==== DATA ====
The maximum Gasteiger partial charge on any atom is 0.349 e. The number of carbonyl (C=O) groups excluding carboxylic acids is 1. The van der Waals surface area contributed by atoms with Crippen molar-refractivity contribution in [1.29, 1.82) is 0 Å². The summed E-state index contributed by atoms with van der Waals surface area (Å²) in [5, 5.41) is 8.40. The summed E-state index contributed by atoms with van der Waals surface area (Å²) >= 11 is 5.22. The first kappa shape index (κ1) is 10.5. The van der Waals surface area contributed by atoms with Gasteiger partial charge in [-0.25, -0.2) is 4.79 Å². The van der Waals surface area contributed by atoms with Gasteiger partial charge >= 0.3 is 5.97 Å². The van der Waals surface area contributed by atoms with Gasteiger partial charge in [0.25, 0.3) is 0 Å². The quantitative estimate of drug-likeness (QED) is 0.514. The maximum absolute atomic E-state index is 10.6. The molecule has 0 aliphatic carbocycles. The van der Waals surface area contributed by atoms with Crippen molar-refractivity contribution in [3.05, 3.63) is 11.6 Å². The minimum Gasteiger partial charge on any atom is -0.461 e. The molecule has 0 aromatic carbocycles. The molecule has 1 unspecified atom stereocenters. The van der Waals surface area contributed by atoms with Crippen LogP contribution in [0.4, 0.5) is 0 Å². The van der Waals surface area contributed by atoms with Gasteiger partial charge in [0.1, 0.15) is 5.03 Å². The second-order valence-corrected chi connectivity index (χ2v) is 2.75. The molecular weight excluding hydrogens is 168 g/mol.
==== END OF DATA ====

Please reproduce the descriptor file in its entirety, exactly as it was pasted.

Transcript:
The maximum Gasteiger partial charge on any atom is 0.349 e. The number of carbonyl (C=O) groups excluding carboxylic acids is 1. The van der Waals surface area contributed by atoms with Crippen molar-refractivity contribution in [1.29, 1.82) is 0 Å². The summed E-state index contributed by atoms with van der Waals surface area (Å²) in [5, 5.41) is 8.40. The summed E-state index contributed by atoms with van der Waals surface area (Å²) >= 11 is 5.22. The first kappa shape index (κ1) is 10.5. The van der Waals surface area contributed by atoms with Gasteiger partial charge in [-0.25, -0.2) is 4.79 Å². The van der Waals surface area contributed by atoms with Gasteiger partial charge >= 0.3 is 5.97 Å². The van der Waals surface area contributed by atoms with Gasteiger partial charge in [0.25, 0.3) is 0 Å². The quantitative estimate of drug-likeness (QED) is 0.514. The maximum absolute atomic E-state index is 10.6. The molecule has 0 aliphatic carbocycles. The van der Waals surface area contributed by atoms with Crippen molar-refractivity contribution in [3.05, 3.63) is 11.6 Å². The minimum Gasteiger partial charge on any atom is -0.461 e. The molecule has 0 aromatic carbocycles. The molecule has 1 unspecified atom stereocenters. The van der Waals surface area contributed by atoms with Crippen LogP contribution in [0.4, 0.5) is 0 Å². The van der Waals surface area contributed by atoms with Gasteiger partial charge in [0.1, 0.15) is 5.03 Å². The second-order valence-corrected chi connectivity index (χ2v) is 2.75. The molecular weight excluding hydrogens is 168 g/mol.